Although in minor keys we usually use the notes from the harmonic minor scale to build the subdominant chord, it’s also possible to build a different chord, using the notes from the melodic minor scale.
In the ascending melodic minor scale, the 6th of the scale is raised by a semitone, as well as the 7th. Using this note creates a major subdominant chord, instead of the more typical minor subdominant.
The major subdominant triad in A minor contains the notes D, F# and A.
Because the chord is major, we use capital letters to describe the chord.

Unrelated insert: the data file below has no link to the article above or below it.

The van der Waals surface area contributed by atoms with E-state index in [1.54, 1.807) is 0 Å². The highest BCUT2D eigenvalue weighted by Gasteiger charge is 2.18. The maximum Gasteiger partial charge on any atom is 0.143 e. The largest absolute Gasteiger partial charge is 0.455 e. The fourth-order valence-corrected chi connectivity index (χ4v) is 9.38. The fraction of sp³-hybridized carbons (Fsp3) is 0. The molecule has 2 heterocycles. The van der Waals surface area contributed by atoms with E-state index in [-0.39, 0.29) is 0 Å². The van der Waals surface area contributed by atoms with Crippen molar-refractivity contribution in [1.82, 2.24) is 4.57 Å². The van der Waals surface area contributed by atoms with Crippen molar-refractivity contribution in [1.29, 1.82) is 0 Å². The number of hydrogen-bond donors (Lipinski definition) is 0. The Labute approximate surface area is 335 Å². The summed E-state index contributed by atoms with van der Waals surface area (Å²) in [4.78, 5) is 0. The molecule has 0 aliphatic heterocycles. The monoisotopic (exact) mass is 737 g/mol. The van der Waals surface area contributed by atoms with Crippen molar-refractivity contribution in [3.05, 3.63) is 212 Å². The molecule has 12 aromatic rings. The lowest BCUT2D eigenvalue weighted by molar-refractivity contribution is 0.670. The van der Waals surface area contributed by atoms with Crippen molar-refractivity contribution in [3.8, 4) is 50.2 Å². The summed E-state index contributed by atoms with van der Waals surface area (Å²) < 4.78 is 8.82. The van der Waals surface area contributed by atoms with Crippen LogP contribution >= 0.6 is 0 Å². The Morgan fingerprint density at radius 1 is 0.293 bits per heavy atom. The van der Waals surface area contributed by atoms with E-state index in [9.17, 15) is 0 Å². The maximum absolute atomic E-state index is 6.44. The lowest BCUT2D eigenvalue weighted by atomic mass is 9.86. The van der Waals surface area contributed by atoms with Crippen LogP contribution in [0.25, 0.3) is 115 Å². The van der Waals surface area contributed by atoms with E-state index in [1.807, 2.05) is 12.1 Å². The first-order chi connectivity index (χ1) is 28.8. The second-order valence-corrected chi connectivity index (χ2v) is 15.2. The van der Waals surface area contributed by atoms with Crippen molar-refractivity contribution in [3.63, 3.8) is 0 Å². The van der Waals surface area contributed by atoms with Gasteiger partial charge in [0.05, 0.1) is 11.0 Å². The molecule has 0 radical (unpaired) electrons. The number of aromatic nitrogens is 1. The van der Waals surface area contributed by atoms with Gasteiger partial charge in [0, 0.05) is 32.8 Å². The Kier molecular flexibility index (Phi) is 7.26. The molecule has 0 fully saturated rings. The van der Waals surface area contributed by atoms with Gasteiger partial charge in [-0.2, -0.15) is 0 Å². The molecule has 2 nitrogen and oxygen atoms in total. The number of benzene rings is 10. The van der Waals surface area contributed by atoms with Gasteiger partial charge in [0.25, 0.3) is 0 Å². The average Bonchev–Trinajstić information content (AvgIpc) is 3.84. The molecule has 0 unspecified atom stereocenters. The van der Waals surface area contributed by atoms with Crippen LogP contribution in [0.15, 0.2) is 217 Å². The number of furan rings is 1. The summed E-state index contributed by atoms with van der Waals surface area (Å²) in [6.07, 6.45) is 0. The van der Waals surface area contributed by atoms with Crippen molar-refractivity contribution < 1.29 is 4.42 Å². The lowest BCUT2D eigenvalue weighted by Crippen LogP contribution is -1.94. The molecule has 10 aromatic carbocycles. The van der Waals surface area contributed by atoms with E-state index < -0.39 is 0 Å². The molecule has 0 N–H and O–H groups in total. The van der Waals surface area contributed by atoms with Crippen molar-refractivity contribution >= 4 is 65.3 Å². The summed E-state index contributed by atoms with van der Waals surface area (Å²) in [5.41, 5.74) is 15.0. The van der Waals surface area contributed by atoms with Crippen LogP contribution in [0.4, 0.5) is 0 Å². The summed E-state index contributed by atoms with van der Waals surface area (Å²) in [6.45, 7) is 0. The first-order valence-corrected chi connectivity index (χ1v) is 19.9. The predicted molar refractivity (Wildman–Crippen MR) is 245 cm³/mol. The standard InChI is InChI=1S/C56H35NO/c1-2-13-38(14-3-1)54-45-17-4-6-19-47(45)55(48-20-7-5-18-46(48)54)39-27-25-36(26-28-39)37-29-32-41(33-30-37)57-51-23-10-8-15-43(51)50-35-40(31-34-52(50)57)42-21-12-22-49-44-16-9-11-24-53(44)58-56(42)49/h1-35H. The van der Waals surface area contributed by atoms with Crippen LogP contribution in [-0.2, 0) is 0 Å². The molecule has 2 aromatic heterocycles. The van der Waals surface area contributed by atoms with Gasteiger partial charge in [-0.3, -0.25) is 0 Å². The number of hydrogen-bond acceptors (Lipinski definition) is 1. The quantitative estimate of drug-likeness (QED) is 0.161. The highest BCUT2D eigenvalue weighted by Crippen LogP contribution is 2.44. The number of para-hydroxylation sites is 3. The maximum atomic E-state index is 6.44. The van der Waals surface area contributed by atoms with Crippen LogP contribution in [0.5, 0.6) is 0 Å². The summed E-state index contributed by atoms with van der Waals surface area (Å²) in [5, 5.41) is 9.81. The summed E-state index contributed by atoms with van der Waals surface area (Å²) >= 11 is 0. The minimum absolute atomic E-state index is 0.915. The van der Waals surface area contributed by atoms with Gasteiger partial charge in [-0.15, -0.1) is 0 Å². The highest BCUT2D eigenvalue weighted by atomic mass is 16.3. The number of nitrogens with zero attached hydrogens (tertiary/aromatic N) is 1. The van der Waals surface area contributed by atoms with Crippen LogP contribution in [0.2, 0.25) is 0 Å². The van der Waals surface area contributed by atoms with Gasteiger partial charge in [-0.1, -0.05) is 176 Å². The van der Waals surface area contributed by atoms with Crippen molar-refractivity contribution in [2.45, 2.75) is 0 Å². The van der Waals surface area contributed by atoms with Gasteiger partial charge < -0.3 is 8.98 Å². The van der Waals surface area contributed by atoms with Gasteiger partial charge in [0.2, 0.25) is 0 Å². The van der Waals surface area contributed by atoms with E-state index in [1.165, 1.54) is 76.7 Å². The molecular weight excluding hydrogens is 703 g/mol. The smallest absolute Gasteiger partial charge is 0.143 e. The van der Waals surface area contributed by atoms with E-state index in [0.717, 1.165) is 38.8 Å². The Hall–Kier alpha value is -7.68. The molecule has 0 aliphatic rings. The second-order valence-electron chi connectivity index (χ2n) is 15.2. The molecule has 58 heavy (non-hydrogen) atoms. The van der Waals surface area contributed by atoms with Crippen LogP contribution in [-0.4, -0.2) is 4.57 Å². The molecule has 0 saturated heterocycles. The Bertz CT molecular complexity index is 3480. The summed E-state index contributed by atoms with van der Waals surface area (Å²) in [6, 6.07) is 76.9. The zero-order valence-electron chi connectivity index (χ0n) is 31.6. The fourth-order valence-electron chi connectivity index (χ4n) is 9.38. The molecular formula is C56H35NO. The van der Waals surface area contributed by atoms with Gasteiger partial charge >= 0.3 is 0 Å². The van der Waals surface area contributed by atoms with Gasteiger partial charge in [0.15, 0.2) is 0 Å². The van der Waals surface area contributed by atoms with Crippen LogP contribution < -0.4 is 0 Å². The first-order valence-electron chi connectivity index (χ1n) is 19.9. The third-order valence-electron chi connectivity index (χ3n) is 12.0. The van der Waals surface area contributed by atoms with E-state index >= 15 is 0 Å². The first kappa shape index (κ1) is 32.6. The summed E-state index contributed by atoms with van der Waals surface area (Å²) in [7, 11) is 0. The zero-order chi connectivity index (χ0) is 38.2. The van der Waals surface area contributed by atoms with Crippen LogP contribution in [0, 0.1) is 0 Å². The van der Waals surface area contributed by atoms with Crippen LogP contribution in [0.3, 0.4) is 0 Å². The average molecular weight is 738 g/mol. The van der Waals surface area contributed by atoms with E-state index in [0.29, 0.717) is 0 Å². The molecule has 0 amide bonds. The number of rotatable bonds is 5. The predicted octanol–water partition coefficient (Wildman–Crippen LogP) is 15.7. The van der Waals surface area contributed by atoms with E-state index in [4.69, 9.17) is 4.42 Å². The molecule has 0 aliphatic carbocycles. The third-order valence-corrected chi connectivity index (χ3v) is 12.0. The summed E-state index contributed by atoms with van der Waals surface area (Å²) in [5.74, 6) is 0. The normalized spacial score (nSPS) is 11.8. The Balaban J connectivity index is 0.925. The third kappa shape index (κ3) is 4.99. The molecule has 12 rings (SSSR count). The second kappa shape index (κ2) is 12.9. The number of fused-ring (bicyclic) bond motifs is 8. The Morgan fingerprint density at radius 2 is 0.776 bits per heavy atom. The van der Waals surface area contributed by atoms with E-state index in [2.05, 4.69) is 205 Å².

The major subdominant chord is rare compared the minor version. Like minor chord v, it’s sometimes used to harmonise the top half of the melodic minor scale.
In Bach’s chorale no.37, in A minor, the top four notes of the A melodic minor scale can be found in the bass line (E-F#-G#-A). The F# is harmonised with major chord IVb, D major.